The degree and speed with which an active form (the drug or one of its metabolites) accesses the circulation and thus reaches its place of action is called bioavailability.The bioavailability of a drug depends largely on the properties of the pharmaceutical form, which in turn depend in part on its design and manufacture described by Bioequivalence Study in Canada. The bioavailability differences between different formulations of the same drug may have clinical importance; Therefore, it is essential to know whether different formulations of a drug are equivalent or not.

Chemical equivalence implies that two pharmacological products contain the same amount of the same active compound and comply with the official requirements in force; however, they may differ in their content in inactive ingredients. Bioequivalence means that these pharmacological products give rise to equivalent concentrations of the drug in plasma and tissues when administered to the same patient using the same dosages. The therapeutic equivalence indicates that these products cause the same therapeutic and adverse effects when administered to the same patient using the same dosage.

In principle, bioequivalent products are also therapeutically equivalent. The absence of therapeutic equivalence (e.g., more adverse effects, less efficacy) is usually discovered by administering a new non-equivalent drug with another formulation to a patient in chronic treatment who was stable.

Causes of low Bioavailability

Many drugs can be metabolized before an adequate plasma concentration is reached. The low bioavailability is more frequent with oral dosage forms of low water-soluble drugs that are absorbed slowly.

Another important cause of low bioavailability is not having enough time in the digestive tract for absorption to occur. If the drug does not dissolve easily or is unable to cross the epithelial membrane (e.g., if it is highly ionized and polar), the residence time at the absorption sites may be insufficient. In these cases, besides being low, bioavailability is usually very variable.

Bioequivalence Study in Canadasearched that the bioavailability of a drug can also be affected by age, sex, physical activity, genetic phenotype, stress, disease (e.g., achlorhydria, malabsorption syndromes).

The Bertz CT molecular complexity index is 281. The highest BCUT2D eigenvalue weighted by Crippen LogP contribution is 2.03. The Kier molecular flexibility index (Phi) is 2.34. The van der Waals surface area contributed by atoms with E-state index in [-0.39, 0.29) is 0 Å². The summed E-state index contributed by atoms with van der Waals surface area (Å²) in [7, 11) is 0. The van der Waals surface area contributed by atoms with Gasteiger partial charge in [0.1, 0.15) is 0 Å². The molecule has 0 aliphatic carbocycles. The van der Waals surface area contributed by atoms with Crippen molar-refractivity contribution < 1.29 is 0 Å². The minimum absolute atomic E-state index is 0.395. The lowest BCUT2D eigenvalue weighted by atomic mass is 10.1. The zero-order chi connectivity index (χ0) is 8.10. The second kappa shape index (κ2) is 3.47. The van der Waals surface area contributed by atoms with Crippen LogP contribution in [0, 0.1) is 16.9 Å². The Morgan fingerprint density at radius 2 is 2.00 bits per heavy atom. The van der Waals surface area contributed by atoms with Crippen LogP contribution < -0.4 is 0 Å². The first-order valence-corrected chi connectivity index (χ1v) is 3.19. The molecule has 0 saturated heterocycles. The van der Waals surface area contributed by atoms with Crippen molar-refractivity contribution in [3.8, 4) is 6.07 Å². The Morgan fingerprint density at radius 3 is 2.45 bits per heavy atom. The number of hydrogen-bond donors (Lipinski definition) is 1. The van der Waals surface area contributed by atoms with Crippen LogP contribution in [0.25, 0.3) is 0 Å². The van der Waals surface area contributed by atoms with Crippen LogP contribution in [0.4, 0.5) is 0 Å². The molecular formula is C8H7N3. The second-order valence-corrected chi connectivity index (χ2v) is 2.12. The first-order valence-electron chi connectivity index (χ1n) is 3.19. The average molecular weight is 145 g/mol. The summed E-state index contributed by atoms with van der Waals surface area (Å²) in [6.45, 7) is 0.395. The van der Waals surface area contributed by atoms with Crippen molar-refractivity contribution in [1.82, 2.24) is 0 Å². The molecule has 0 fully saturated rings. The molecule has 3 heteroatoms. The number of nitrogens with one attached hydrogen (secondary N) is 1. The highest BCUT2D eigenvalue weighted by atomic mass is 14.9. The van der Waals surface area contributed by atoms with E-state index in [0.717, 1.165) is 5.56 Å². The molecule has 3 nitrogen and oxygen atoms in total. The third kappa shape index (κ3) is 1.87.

Chemical reactions that reduce absorption can also decrease bioavailability. These include complex formation (e.g., between tetracyclines and polyvalent metal ions), hydrolysis by gastric acid or digestive enzymes (e.g., hydrolysis of penicillin or chloramphenicol palmitate), conjugation in the intestinal wall (e.g., isoproterenol sulfoconjugation), adsorption to other drugs (e.g., digoxin to cholestyramine) and metabolism by the microflora of the intestinal lumen.

Bioavailability Calculation

Bioavailability is usually calculated by determining the area under the plasma concentration-time curve (ABC see Representation of the relationship between plasma concentration and time after oral administration of a single dose of a hypothetical drug.). The most reliable parameter of the bioavailability of a drug is ABC. The ABC is directly proportional to the total amount of unmodified drug that reaches the systemic circulation. Pharmaceutical products can be considered bioequivalent in terms of magnitude and rate of absorption if their plasma concentration curves are practically superimposable.

The plasma concentration of the drug is higher the higher the absorption; the maximum plasma concentration (peak) is reached when the elimination rate and absorption rate are equalized. The calculation of bioavailability by determining the maximum plasma concentration can lead to errors, since the elimination of the drug begins from the moment it enters the bloodstream. Peak time (when the maximum plasma concentration of the drug occurs) is the most frequently used parameter to calculate the rate of absorption; The slower it is, the peak is reached later.

The bioavailability of drugs that are excreted primarily by the urinary tract without having undergone modifications can be estimated by measuring the total amount of drug excreted after the administration of a single dose. Ideally, to recover in the urine all the drug that has been absorbed, urine is collected for a time 7-10 times greater than the elimination half-life of the drug. When multiple doses have been administered, bioavailability can be calculated by measuring the amount of intact drug recovered from the urine over a period of 24 hours.